Guest
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Guest,
User Rank: Apprentice
12/2/2011 | 7:35:00 AM
re: RIM BlackBerry Fusion: A Swing And A Miss?
Probably RIM customers.
Vocio
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Vocio,
User Rank: Apprentice
12/1/2011 | 5:03:09 AM
re: RIM BlackBerry Fusion: A Swing And A Miss?
Doing beta's and waiting to late March seems to signal the Ubitexx integration was more difficult than anticipated. It will be almost a year from when they purchased the company.

MDM isn't cheap. Self-funding it makes it a more attractive value proposition, many companies should look to wireless expense management to lower costs for the BYOD's. As a mobility consultant I find many companies moving the expense out of the IT cost center, but then it gets hidden in expense reports, most times at a significantly higher cost than the corporate paid plan.
ArtWittmann
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ArtWittmann,
User Rank: Apprentice
12/1/2011 | 3:34:31 AM
re: RIM BlackBerry Fusion: A Swing And A Miss?
OK.... http://blogs.wsj.com/deals/201...

and http://news.yahoo.com/android-...

and http://www.bizjournals.com/buf...

There's my five minutes of research. Where's yours?
JBO000
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JBO000,
User Rank: Apprentice
12/1/2011 | 2:23:46 AM
re: RIM BlackBerry Fusion: A Swing And A Miss?
re: As Research In Motion tries to stanch the flow of customers away from its products

The first statement is outragously inept, the number of users has grown astronomically the last 3 years ! This RIM bashing is wearing thin, gimme a break and do 5 minutes of research before writng an article please, no need to sex it up with factually incorrect statement, just give me useful info...
ArtWittmann
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ArtWittmann,
User Rank: Apprentice
11/30/2011 | 8:00:57 PM
re: RIM BlackBerry Fusion: A Swing And A Miss?
In terms of investing, I only own mutual funds, and couldn't tell you what's in them. I have no ax to grind with RIM - in fact the BlackBerry Curve is the phone I use on a daily basis. I just don't think Fusion is going to be the thing to turn the company around, nor do I think it's necessarily going to be the way most companies will manage mobile devices.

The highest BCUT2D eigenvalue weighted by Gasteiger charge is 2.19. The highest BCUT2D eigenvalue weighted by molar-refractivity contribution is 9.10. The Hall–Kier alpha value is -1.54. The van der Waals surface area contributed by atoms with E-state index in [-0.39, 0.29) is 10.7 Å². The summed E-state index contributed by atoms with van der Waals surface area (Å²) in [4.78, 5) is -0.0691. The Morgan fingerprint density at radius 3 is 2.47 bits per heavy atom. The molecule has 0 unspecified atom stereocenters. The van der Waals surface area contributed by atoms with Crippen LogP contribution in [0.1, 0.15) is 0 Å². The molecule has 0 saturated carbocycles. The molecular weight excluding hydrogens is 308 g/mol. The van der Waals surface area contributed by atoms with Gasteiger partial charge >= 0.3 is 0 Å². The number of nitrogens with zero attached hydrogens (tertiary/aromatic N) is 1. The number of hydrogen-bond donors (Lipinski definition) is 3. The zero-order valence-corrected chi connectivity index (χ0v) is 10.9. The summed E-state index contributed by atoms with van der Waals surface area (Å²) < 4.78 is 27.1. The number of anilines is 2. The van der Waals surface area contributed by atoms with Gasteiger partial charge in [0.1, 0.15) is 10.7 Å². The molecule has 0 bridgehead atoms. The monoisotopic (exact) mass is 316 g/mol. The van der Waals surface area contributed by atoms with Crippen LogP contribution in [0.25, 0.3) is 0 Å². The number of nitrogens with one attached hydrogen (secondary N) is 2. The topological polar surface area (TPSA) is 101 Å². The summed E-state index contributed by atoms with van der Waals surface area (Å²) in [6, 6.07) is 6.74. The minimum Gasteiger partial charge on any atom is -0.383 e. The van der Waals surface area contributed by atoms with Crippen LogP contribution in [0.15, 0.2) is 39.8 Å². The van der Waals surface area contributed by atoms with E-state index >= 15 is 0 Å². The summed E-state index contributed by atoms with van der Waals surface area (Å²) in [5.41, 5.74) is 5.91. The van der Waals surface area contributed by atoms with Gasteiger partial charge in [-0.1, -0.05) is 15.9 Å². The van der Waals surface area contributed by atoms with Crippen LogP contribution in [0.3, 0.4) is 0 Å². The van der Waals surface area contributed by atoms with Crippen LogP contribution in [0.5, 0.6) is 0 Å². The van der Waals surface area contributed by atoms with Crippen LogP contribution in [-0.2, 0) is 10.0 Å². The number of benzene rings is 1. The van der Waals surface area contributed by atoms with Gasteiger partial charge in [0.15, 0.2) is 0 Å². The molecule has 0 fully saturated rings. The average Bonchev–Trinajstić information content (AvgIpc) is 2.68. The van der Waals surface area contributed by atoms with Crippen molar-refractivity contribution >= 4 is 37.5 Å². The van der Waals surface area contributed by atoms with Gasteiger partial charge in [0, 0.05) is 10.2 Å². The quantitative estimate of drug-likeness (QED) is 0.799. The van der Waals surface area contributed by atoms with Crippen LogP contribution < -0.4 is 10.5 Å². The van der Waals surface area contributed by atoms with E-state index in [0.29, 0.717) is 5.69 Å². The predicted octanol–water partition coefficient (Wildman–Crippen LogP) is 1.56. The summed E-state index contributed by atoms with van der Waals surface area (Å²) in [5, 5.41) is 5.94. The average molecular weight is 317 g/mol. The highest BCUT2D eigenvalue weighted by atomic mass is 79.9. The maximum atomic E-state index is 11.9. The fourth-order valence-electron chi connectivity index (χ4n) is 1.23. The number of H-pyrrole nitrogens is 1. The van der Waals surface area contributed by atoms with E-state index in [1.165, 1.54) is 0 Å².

In interviews with RIM executives it's clear that they they see one path for RIM devices, another for Android and iOS and haven't thought much (or at least won't say much) about Windows mobile devices. That's not going to make them a powerhouse in MDM, particularly when you have other vendors who are doing their best to allow IT organizations to apply uniform policies across devices.

That doesn't mean I don't think that RIM will still do well in certain applications (ones requiring high security as mentioned by another commenter are a good example), but overall, I'd be surprised to see wide scale adoption of Fusion. RIM just doesn't present itself as taking seriously the issue of integrating other platforms, at least not in the way that other MDM vendors do.
RobPreston
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RobPreston,
User Rank: Author
11/30/2011 | 6:27:59 PM
re: RIM BlackBerry Fusion: A Swing And A Miss?
InformationWeek editors, as a matter of policy, own stock in no companies we report on. And this is hardly a "hate RIM" opinion column.
RH000
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RH000,
User Rank: Apprentice
11/30/2011 | 6:02:26 PM
re: RIM BlackBerry Fusion: A Swing And A Miss?
Too funny why don't you ask the US military the same question they only allow black berry phones, heck the president has one, plus I just watched Black Berry stocks go up as a result of the fusion move.
Guest
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Guest,
User Rank: Apprentice
11/30/2011 | 5:21:06 PM
re: RIM BlackBerry Fusion: A Swing And A Miss?
I'd like for InformationWeek to disclose any Wall Street interests.. who is paying for these hate RIM articles?